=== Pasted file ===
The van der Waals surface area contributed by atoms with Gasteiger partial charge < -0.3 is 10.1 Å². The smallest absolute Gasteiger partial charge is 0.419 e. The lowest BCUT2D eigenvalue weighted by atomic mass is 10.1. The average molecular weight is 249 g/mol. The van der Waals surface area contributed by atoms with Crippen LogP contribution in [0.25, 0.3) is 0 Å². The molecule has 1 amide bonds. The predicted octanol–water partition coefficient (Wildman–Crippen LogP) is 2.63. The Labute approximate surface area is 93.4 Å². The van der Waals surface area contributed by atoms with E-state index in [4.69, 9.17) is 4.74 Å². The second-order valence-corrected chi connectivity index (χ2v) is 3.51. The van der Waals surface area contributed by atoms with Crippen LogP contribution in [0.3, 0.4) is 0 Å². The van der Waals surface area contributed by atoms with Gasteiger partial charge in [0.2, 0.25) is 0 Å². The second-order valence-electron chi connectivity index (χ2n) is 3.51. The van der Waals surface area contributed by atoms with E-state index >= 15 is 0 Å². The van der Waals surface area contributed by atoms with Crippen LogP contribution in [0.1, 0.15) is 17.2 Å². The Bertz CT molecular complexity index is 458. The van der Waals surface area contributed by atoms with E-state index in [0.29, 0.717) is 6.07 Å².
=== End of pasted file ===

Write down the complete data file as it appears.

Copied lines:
The van der Waals surface area contributed by atoms with Gasteiger partial charge < -0.3 is 10.1 Å². The smallest absolute Gasteiger partial charge is 0.419 e. The lowest BCUT2D eigenvalue weighted by atomic mass is 10.1. The average molecular weight is 249 g/mol. The van der Waals surface area contributed by atoms with Crippen LogP contribution in [0.25, 0.3) is 0 Å². The molecule has 1 amide bonds. The predicted octanol–water partition coefficient (Wildman–Crippen LogP) is 2.63. The Labute approximate surface area is 93.4 Å². The van der Waals surface area contributed by atoms with E-state index in [4.69, 9.17) is 4.74 Å². The second-order valence-corrected chi connectivity index (χ2v) is 3.51. The van der Waals surface area contributed by atoms with Crippen LogP contribution in [0.3, 0.4) is 0 Å². The van der Waals surface area contributed by atoms with Gasteiger partial charge in [0.2, 0.25) is 0 Å². The second-order valence-electron chi connectivity index (χ2n) is 3.51. The van der Waals surface area contributed by atoms with E-state index >= 15 is 0 Å². The van der Waals surface area contributed by atoms with Crippen LogP contribution in [0.1, 0.15) is 17.2 Å². The Bertz CT molecular complexity index is 458. The van der Waals surface area contributed by atoms with E-state index in [0.29, 0.717) is 6.07 Å².